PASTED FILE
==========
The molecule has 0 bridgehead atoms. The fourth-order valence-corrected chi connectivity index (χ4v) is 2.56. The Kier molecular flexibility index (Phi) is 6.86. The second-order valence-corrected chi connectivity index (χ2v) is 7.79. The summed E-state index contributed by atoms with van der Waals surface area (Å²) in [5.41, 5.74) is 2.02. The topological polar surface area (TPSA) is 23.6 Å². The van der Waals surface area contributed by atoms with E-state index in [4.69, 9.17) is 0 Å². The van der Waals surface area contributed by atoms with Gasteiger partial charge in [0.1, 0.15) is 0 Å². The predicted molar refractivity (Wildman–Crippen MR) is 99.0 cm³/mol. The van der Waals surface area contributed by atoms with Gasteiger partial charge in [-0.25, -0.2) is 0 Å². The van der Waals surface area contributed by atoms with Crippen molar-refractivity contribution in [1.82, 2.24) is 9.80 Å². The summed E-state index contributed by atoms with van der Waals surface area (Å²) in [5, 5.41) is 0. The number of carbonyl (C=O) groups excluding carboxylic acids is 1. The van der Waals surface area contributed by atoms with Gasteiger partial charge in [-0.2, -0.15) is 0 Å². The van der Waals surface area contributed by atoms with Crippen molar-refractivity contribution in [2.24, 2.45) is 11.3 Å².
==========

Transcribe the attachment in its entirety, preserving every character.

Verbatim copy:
The molecule has 0 bridgehead atoms. The fourth-order valence-corrected chi connectivity index (χ4v) is 2.56. The Kier molecular flexibility index (Phi) is 6.86. The second-order valence-corrected chi connectivity index (χ2v) is 7.79. The summed E-state index contributed by atoms with van der Waals surface area (Å²) in [5.41, 5.74) is 2.02. The topological polar surface area (TPSA) is 23.6 Å². The van der Waals surface area contributed by atoms with E-state index in [4.69, 9.17) is 0 Å². The van der Waals surface area contributed by atoms with Gasteiger partial charge in [0.1, 0.15) is 0 Å². The predicted molar refractivity (Wildman–Crippen MR) is 99.0 cm³/mol. The van der Waals surface area contributed by atoms with Gasteiger partial charge in [-0.25, -0.2) is 0 Å². The van der Waals surface area contributed by atoms with Crippen molar-refractivity contribution in [1.82, 2.24) is 9.80 Å². The summed E-state index contributed by atoms with van der Waals surface area (Å²) in [5, 5.41) is 0. The number of carbonyl (C=O) groups excluding carboxylic acids is 1. The van der Waals surface area contributed by atoms with Gasteiger partial charge in [-0.2, -0.15) is 0 Å². The van der Waals surface area contributed by atoms with Crippen molar-refractivity contribution in [2.24, 2.45) is 11.3 Å².